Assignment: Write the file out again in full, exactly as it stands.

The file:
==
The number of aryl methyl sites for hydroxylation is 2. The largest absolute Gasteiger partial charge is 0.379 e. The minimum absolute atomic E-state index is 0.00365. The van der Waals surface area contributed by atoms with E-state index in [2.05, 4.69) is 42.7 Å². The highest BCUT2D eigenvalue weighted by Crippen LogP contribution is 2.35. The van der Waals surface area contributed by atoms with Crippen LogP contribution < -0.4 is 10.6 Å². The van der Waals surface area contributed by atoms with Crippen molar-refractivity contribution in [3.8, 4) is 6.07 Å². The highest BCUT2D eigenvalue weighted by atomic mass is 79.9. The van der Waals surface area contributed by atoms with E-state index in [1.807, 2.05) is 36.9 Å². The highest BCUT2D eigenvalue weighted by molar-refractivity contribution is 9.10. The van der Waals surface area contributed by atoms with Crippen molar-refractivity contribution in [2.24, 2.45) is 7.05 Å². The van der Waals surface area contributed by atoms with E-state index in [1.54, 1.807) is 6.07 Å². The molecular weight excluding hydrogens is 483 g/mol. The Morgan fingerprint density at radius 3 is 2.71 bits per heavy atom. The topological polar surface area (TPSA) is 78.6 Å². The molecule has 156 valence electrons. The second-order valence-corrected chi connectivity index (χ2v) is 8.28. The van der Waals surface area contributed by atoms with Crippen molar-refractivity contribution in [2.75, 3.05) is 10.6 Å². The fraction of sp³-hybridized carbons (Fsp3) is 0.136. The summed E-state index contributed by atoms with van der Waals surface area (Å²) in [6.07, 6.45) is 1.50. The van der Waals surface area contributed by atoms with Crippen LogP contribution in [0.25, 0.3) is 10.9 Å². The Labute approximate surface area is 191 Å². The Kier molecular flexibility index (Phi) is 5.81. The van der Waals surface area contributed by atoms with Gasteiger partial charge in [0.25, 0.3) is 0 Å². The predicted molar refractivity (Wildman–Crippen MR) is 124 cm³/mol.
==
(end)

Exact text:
The number of aryl methyl sites for hydroxylation is 2. The largest absolute Gasteiger partial charge is 0.379 e. The minimum absolute atomic E-state index is 0.00365. The van der Waals surface area contributed by atoms with E-state index in [2.05, 4.69) is 42.7 Å². The highest BCUT2D eigenvalue weighted by Crippen LogP contribution is 2.35. The van der Waals surface area contributed by atoms with Crippen LogP contribution < -0.4 is 10.6 Å². The van der Waals surface area contributed by atoms with Crippen molar-refractivity contribution in [3.8, 4) is 6.07 Å². The highest BCUT2D eigenvalue weighted by atomic mass is 79.9. The van der Waals surface area contributed by atoms with E-state index in [1.807, 2.05) is 36.9 Å². The highest BCUT2D eigenvalue weighted by molar-refractivity contribution is 9.10. The van der Waals surface area contributed by atoms with Crippen molar-refractivity contribution in [2.24, 2.45) is 7.05 Å². The van der Waals surface area contributed by atoms with E-state index in [1.54, 1.807) is 6.07 Å². The molecular weight excluding hydrogens is 483 g/mol. The Morgan fingerprint density at radius 3 is 2.71 bits per heavy atom. The topological polar surface area (TPSA) is 78.6 Å². The molecule has 156 valence electrons. The second-order valence-corrected chi connectivity index (χ2v) is 8.28. The van der Waals surface area contributed by atoms with Crippen molar-refractivity contribution in [2.75, 3.05) is 10.6 Å². The fraction of sp³-hybridized carbons (Fsp3) is 0.136. The summed E-state index contributed by atoms with van der Waals surface area (Å²) in [6.07, 6.45) is 1.50. The van der Waals surface area contributed by atoms with Crippen LogP contribution in [0.25, 0.3) is 10.9 Å². The Labute approximate surface area is 191 Å². The Kier molecular flexibility index (Phi) is 5.81. The van der Waals surface area contributed by atoms with Gasteiger partial charge in [0.25, 0.3) is 0 Å². The predicted molar refractivity (Wildman–Crippen MR) is 124 cm³/mol.